After the workshop, I never saw Manny again. He became ill and died in a Tuscon, Arizona VA Hospital during June of the following year. In my bedroom is one of the dream catchers Manny made and sold while on the road. Due to my strong belief in the power of our dreams I had purchased it from the owner of the bookstore not too long after the workshop. Hanging above the headboard, it is a beautiful reminder of our conversation. Ever silent it protects us from the images contained within the shadow side of our dreams as my wife and I travel the terrain of the dreamscape.
Stepping Into The Gift Of Compassion
A few weeks ago while standing in my den, I felt a strong urge to read My Road to the Sundance over again. Later that evening, I broke out in goosebumps when reading his words on page 65. Summarizing his insights from an experience where he felt unworthy when asked to pray for a woman Elder after one of the first Sundance Ceremonies, he wrote; ” We believe that sometimes the creator sends a helper to teach us. If she was a helper, I think her mission was to show me I was now ready to help people. In helping her, it gave me confidence in my ability to help others.”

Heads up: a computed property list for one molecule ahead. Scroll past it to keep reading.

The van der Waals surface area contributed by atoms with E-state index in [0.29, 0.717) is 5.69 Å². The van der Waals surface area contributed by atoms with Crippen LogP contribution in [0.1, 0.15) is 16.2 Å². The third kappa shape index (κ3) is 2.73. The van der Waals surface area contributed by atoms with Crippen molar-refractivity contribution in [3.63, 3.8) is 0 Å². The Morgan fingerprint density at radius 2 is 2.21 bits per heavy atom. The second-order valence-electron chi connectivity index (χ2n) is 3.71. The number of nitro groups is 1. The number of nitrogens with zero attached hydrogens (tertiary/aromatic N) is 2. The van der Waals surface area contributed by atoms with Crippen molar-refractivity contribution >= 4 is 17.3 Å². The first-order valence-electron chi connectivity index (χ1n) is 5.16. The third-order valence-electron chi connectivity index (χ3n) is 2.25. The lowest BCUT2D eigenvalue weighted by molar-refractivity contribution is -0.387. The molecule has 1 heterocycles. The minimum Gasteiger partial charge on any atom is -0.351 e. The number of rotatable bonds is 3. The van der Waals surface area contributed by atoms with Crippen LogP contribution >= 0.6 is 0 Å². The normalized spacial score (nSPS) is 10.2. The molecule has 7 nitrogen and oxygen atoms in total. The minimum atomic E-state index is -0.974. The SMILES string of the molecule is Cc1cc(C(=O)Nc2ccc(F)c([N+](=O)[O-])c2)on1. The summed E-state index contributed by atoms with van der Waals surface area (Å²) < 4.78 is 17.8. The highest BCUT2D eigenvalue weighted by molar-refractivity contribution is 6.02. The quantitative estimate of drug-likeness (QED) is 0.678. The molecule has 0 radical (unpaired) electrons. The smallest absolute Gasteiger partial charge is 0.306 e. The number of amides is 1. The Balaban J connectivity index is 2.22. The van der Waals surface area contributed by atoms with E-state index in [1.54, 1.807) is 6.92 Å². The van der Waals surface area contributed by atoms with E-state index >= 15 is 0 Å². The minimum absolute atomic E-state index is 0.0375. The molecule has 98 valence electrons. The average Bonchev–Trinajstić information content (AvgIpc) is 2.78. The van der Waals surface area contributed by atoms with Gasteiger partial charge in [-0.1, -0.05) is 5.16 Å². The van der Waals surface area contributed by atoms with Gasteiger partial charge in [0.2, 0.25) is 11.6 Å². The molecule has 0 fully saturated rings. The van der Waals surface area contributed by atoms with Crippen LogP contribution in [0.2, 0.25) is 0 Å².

For the Highly Sensitive, compassion appears in many forms. We don’t always recognize it when it appears. But, the end result is always the same; we are supported through what is experienced as a mental or physical challenge. I hadn’t seen the compassion in Manny’s actions during the workshop because I was too engaged in the energy of my fears. But I saw it then and his compassion is what I’ll always remember about him.
Manny always admonished us to give something back to the world as a gesture of thanks whenever we receive anything in our lives. The law of Karma, as recognized in the ancient spiritual traditions of India reminds us that every choice made creates the landscape of our daily journeys. Both work hand in hand. For the Highly Sensitive, perhaps our naturally compassionate actions is a way of giving back to the world a taste of the gift we have been given; a way of returning our capacity to feel deeply, to those who need it most.